Those figures are not mere dollars, but millions of dollars. And, as noted in the disclosure, the expenses are expected to increase.

On a much smaller (yet still meaningful) scale, on August 31st, Orthofix disclosed (here) the existence of an internal investigation relating to FCPA issues focused on its Mexican subsidiaries, an entity that accounts “for approximately one percent of the Company’s consolidated net sales and consolidated total assets.”

Recently, Orthofix provided this update in an 8-K filing (here):

“Operating income in the third quarter of 2010 included the impact of $3.7 million in legal expenses associated with the DOJ investigation of the bone growth stimulation industry and the Company’s internal investigation into its compliance with the Foreign Corrupt Practices Act in its subsidiary in Mexico.”

Newsweek Notices FCPA Inc.

Newsweek recently carried a short blurb (here) titled “Going After Graft.” Among other things, the piece states:

“With prosecutions likely to continue—the FBI has doubled the number of agents tasked to FCPA cases—business is responding in kind. Law firms are competing for top FCPA talent, banks financing international deals are insisting on anti-bribery stipulations in contracts, and a new cottage industry of experts has emerged, offering country-by-country advice on gifts and local laws. In the words of an FBI spokesperson, FCPA are ‘four letters you need to be aware of if you’re doing business in the international marketplace.'”

Quit Picking On Canada

What if, in the U.S., there was no fallback FCPA books and records and internal control charges, there was no voluntary disclosure culture, there were no “overzealous prosecutions,” and there were no prosecutions undertaken as “publicity stunts.”

According to Cyndee Todgham Cherniak (here), FCPA enforcement would likely resemble the sparse enforcement of Canada’s Corruption of Foreign Public Officials Act.

At least that is my take-away from her recent post (here) on the Trade Lawyers Blog.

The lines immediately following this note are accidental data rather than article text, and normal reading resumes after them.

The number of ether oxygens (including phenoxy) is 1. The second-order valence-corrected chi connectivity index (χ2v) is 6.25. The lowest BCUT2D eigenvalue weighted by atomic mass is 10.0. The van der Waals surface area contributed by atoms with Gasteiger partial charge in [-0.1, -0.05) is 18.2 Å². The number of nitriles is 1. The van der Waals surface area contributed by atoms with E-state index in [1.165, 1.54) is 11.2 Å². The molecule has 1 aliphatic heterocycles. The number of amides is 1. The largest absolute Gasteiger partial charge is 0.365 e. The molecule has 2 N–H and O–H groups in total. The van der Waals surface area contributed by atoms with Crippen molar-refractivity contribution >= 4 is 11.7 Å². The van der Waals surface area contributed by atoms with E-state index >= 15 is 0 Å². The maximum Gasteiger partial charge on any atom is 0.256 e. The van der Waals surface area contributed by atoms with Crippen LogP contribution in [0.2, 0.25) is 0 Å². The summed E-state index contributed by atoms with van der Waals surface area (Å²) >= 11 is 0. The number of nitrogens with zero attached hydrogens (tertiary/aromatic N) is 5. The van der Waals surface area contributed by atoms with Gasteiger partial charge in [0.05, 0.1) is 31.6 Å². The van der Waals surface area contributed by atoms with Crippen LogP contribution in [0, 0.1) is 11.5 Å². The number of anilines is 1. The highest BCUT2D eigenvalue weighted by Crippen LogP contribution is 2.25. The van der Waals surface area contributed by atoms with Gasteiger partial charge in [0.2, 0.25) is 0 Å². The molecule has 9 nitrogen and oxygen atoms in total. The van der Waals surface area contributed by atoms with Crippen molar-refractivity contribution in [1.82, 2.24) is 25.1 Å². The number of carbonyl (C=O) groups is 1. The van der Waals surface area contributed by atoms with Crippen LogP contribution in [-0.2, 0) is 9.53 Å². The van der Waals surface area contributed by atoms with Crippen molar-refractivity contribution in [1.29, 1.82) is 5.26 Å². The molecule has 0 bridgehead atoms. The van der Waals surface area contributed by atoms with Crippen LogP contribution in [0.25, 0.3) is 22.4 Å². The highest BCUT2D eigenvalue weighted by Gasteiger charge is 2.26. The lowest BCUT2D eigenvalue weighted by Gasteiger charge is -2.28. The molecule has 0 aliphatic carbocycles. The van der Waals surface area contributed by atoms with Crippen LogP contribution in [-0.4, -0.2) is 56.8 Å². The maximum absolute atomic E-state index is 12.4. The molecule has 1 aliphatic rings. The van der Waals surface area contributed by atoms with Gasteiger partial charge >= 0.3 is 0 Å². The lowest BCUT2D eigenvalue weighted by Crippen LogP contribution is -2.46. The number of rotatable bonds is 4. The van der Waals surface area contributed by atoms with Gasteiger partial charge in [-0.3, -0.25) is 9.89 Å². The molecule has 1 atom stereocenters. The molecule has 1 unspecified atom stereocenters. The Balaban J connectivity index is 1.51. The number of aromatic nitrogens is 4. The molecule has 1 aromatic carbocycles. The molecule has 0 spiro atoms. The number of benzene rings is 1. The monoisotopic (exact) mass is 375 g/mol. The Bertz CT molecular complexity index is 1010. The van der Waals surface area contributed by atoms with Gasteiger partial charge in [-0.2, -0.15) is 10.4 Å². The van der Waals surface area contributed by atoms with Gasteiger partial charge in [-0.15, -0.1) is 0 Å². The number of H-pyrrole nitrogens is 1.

For more on Canada’s Corruption of Foreign Public Officials Act (see here and here).

Will Julian Messent (Or Others) Be Prosecuted For FCPA Violations?

Earlier this week, the U.K. Serious Fraud Office (SFO) announced (here) that Julian Messent was sentenced to 21 months in prison “after admitting making or authorizing corrupt payments of almost US $2 million to Costan Rican officials in the state insurance company, Instituto Nacional de Seguros (INS) and the national electricity provider Instituto Costarricense de Electricidad.”

Messent, a former director of London-based insurance business PWS International Ltd. (PWS), was the head of the Property (Americas) Divison at PWS in which role “he was responsible for securing and maintaining contracts for reinsurance in the Central and South America regions.”

According to the SFO release, “Messent authorized 41 corrupt payments” “to be paid to Costa Rican officials, their wives and associated companies, as inducements or rewards for assisting in the appointment or retention of PWS as broker of the lucrative reinsurance policy for INS.”

The SFO release also indicates that Messent was ordered to pay £100,000 in compensation to the Republic of Costa Rica. (In the U.S., FCPA fines flow solely into the U.S. Treasury).

Messent was charged under the U.K.’s Prevention of Corruption Act 1906 (see here).

According to this report in the Guardian, “the SFO decided not to prosecute PWS because the firm, which has been sold, had a substantial deficit in its pension fund.”

According to the Guardian, “the covert payments were routed through bank accounts in the names of the wives of the Costa Rican officials and through accounts in Panama and the US, and a travel agency in Florida.”

Under the 78dd-3 prong of the Foreign Corrupt Practices Act, persons other than an issuer or domestic concern (i.e. in this case foreign nationals) can be subject to the FCPA if the improper payments have a U.S. nexus.

Will FCPA prosecutions of Messent (and perhaps others) follow?

Breuer on the Kleptocracy Asset Recovery Initiative

As highlighted in this prior post, in November 2009, Attorney General Eric Holder called asset recovery from corrupt officials a “global imperative” and he announced a “redoubled commitment on behalf of the United States Department of Justice to recover” funds obtained by foreign officials through bribery.

In July 2010, Holder announced (here) the Kleptocracy Asset Recovery Initiative “aimed at combating large-scale foreign official corruption and recovering public funds for their intended – and proper – use: for the people of our nations.” Holder announced that the DOJ is “assembling a team of prosecutors who will focus exclusively on this work and build upon efforts already underway to deter corruption, hold offenders accountable, and protect public resources.”